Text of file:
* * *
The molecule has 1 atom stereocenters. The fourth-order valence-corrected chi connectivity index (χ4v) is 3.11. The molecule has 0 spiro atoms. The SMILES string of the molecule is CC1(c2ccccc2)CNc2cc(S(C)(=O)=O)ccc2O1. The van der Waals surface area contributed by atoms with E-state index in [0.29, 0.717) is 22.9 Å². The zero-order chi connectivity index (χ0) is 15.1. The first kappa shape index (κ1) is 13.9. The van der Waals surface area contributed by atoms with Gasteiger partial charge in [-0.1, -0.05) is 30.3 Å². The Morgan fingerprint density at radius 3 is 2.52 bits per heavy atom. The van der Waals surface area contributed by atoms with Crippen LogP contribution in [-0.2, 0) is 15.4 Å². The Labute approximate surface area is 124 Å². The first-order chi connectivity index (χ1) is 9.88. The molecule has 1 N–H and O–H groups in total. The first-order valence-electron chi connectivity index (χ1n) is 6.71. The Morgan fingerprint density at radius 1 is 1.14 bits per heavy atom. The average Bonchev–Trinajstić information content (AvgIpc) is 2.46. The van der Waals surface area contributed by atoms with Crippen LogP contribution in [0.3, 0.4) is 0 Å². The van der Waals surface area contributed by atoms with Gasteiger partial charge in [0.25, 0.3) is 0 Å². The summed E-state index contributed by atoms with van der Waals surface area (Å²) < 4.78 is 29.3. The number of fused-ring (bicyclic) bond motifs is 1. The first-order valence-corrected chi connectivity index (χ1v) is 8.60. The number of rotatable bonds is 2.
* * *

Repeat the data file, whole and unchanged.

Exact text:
The molecule has 1 atom stereocenters. The fourth-order valence-corrected chi connectivity index (χ4v) is 3.11. The molecule has 0 spiro atoms. The SMILES string of the molecule is CC1(c2ccccc2)CNc2cc(S(C)(=O)=O)ccc2O1. The van der Waals surface area contributed by atoms with E-state index in [0.29, 0.717) is 22.9 Å². The zero-order chi connectivity index (χ0) is 15.1. The first kappa shape index (κ1) is 13.9. The van der Waals surface area contributed by atoms with Gasteiger partial charge in [-0.1, -0.05) is 30.3 Å². The Morgan fingerprint density at radius 3 is 2.52 bits per heavy atom. The van der Waals surface area contributed by atoms with Crippen LogP contribution in [-0.2, 0) is 15.4 Å². The Labute approximate surface area is 124 Å². The first-order chi connectivity index (χ1) is 9.88. The molecule has 1 N–H and O–H groups in total. The first-order valence-electron chi connectivity index (χ1n) is 6.71. The Morgan fingerprint density at radius 1 is 1.14 bits per heavy atom. The average Bonchev–Trinajstić information content (AvgIpc) is 2.46. The van der Waals surface area contributed by atoms with Crippen LogP contribution in [0.3, 0.4) is 0 Å². The van der Waals surface area contributed by atoms with Gasteiger partial charge in [0.25, 0.3) is 0 Å². The summed E-state index contributed by atoms with van der Waals surface area (Å²) < 4.78 is 29.3. The number of fused-ring (bicyclic) bond motifs is 1. The first-order valence-corrected chi connectivity index (χ1v) is 8.60. The number of rotatable bonds is 2.